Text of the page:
Exploring New Pedagogies (Even Futuristic Ones)

“This fourth report proposes ten innovations that are already in currency and are having an increasing effect on education.”

That’s how the Innovating Pedagogy 2015 report starts off. This is a report worth taking a look at if you are interested in exploring some new approaches to teaching – or at least some new methods being tested. Here are the ten innovations:

Crossover learning Learning in informal settings, such as museums and after-school clubs, can link educational content with issues that matter to learners in their lives.
Learning through argumentation Students can advance their understanding of science and mathematics by arguing in ways similar to professional scientists and mathematicians.
Incidental learning Incidental learning is unplanned or unintentional learning. It may occur while carrying out an activity that is seemingly unrelated to what is learned.
Context-based learning Context enables us to learn from experience. By interpreting new information in the context of where and when it occurs and relating it to what we already know, we come to understand its relevance and meaning.
Computational thinking Computational thinking is a powerful approach to thinking and problem solving. It involves breaking large problems down into smaller ones.
Learning by doing science with remote labs Engaging with authentic scientific tools and practices such as controlling remote laboratory experiments or telescopes can build science inquiry skills, improve conceptual understanding, and increase motivation.
Embodied learning Embodied learning involves self-awareness of the body interacting with a real or simulated world to support the learning process.
Adaptive teaching All learners are different. However, most educational presentations and materials are the same for all. Adaptive teaching offers a solution to this problem. It uses data about a learner’s previous and current learning to create a personalised path through educational content.
Analytics of emotions Automated methods of eye tracking and facial recognition can analyse how students learn, then respond differently to their emotional and cognitive states.
Stealth assessment The automatic data collection that goes on in the background when students work with rich digital environments can be applied to unobtrusive, ‘stealth’, assessment of their learning processes.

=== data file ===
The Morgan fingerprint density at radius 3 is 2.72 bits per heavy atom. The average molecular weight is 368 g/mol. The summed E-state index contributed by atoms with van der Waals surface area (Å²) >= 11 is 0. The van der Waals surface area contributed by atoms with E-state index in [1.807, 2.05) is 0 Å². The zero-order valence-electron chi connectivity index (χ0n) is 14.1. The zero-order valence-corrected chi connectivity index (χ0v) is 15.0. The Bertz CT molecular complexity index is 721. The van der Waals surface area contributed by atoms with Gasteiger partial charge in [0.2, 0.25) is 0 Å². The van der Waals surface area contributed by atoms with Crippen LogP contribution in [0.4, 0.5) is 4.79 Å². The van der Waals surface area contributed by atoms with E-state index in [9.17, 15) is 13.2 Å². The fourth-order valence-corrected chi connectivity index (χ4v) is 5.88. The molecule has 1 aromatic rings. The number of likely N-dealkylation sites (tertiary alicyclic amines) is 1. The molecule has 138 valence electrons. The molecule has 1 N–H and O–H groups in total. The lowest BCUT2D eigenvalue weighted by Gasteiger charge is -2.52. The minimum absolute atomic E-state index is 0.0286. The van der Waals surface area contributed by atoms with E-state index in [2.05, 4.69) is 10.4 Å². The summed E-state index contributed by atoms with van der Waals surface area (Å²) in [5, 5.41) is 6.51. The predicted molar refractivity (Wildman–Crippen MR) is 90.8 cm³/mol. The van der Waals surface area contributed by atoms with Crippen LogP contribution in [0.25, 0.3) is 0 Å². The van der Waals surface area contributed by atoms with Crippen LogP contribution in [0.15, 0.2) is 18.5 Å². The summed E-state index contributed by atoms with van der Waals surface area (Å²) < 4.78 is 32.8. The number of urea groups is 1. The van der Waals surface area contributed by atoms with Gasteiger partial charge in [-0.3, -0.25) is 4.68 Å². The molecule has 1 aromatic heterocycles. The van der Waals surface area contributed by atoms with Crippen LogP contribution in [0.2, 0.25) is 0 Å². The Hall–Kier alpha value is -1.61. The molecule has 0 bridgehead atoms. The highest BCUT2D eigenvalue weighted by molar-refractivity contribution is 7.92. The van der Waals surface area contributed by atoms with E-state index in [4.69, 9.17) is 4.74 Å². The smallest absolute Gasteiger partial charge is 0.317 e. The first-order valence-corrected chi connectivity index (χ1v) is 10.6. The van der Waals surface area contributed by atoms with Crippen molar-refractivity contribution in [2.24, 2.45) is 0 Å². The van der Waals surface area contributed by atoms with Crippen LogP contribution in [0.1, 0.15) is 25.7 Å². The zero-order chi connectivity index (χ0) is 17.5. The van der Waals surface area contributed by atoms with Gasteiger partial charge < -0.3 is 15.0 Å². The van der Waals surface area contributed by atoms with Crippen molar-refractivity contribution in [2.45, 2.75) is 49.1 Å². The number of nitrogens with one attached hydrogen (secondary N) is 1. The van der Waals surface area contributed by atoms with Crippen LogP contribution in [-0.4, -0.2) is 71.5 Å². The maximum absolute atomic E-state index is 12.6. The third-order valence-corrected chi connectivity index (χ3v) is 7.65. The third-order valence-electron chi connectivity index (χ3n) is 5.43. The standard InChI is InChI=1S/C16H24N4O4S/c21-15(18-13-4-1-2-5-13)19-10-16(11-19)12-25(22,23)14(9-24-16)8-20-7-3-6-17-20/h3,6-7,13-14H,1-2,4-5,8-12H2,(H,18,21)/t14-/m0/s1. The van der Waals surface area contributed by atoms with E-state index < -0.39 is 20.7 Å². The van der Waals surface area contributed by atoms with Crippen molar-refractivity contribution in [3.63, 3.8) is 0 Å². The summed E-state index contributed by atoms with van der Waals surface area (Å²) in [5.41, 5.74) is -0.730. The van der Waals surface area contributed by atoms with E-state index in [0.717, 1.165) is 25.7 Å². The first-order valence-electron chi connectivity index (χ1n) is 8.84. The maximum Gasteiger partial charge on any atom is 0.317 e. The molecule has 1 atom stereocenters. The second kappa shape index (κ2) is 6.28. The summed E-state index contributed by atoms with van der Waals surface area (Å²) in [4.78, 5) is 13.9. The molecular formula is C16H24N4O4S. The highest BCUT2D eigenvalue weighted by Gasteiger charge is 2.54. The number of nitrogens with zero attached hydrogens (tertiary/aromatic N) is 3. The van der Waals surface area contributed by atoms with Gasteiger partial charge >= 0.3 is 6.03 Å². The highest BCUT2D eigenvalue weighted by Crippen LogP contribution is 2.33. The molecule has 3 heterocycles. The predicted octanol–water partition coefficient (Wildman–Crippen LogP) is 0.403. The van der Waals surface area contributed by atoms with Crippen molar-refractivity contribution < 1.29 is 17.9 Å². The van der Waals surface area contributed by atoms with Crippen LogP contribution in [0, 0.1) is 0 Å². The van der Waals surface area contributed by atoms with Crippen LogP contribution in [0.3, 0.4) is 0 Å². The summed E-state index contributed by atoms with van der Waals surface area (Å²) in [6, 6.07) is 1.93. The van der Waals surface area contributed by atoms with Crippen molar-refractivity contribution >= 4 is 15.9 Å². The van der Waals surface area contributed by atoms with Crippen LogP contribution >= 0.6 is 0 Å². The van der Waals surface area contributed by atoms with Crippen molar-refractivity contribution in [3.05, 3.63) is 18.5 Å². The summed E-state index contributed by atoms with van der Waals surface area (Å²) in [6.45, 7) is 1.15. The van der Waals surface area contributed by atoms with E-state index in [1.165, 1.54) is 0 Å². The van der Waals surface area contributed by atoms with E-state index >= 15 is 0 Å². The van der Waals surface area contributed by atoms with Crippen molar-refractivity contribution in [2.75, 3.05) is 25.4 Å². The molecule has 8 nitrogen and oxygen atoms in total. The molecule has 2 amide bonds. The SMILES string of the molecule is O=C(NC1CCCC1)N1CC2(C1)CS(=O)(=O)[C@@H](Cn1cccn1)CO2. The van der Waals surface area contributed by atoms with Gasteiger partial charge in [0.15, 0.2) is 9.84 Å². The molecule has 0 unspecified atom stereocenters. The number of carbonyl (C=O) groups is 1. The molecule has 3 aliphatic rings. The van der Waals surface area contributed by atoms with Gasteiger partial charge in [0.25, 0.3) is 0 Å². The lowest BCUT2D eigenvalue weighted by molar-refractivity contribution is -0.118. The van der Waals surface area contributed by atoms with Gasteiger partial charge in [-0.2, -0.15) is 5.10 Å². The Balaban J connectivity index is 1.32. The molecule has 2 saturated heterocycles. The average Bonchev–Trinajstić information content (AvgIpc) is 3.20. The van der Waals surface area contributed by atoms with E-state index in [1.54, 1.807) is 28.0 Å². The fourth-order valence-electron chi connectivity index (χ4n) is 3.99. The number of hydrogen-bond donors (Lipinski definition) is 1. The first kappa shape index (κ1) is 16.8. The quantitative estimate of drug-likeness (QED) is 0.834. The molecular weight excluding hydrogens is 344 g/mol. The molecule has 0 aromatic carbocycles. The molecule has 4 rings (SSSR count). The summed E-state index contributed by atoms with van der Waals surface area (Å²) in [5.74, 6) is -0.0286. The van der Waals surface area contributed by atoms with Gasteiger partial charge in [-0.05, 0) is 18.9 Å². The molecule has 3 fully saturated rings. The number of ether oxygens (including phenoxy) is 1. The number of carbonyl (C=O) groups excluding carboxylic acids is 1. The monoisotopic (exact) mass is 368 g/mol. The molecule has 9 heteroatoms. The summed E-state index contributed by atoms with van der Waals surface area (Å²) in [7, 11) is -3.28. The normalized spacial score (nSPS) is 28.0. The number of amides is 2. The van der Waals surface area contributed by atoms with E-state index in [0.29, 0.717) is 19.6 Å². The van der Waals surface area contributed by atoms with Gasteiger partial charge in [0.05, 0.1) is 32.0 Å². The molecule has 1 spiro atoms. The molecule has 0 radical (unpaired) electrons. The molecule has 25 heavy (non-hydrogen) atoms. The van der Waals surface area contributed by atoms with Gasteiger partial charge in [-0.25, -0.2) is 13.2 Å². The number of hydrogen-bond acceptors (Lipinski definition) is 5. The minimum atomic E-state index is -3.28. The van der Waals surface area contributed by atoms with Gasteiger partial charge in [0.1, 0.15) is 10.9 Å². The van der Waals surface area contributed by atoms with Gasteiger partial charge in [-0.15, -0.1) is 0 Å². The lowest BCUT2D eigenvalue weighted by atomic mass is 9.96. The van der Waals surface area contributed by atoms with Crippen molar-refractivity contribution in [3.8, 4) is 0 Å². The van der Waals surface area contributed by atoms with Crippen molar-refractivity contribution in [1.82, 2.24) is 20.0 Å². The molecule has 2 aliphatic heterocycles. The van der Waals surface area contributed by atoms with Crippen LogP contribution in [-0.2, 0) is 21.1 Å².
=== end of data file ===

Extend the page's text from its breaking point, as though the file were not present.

These are all new to me, or I’ve not heard them described this way, excepting adaptive teaching. Some of these methods could have less appeal for a librarian-educator, but as we seek to find new ways to help students achieve deeper learning for effective research there may be some possibilities for applying new techniques. In addition, the context in which these methods would work best is perhaps not compatible with the short-term instruction primarily delivered by librarians. But there might be ways to integrate some of these new pedagogies into our practice.

Learning through argumentation, for example, may help students achieve deeper learning by requiring them to justify and argue for their reasons for making certain decisions about the selection and evaluation of information resources. Students might be asked to identify and then use terms for a search. To help them determine if the selected terms were effective students would need to argue in support of the outcome. Other students could be invited to argue for or against the terms. Can students handle providing evidence to support decisions that may not be easily understood? That’s part of the challenge. Stealth assessment sounds interesting as well, but given the technology requirements it’s timeline is considerably longer. It might be 4 or 5 years off in the future.

While blended librarians may lack formal learning in pedagogy and andragogy, many are savvy about learning theory, how it is applied in the classroom and how and when to use instructional technology to support their learning methods. This new report should get us thinking about new pedagogies and how we might apply them in our practice – or engage in discussions about them with faculty and other academic support colleagues.


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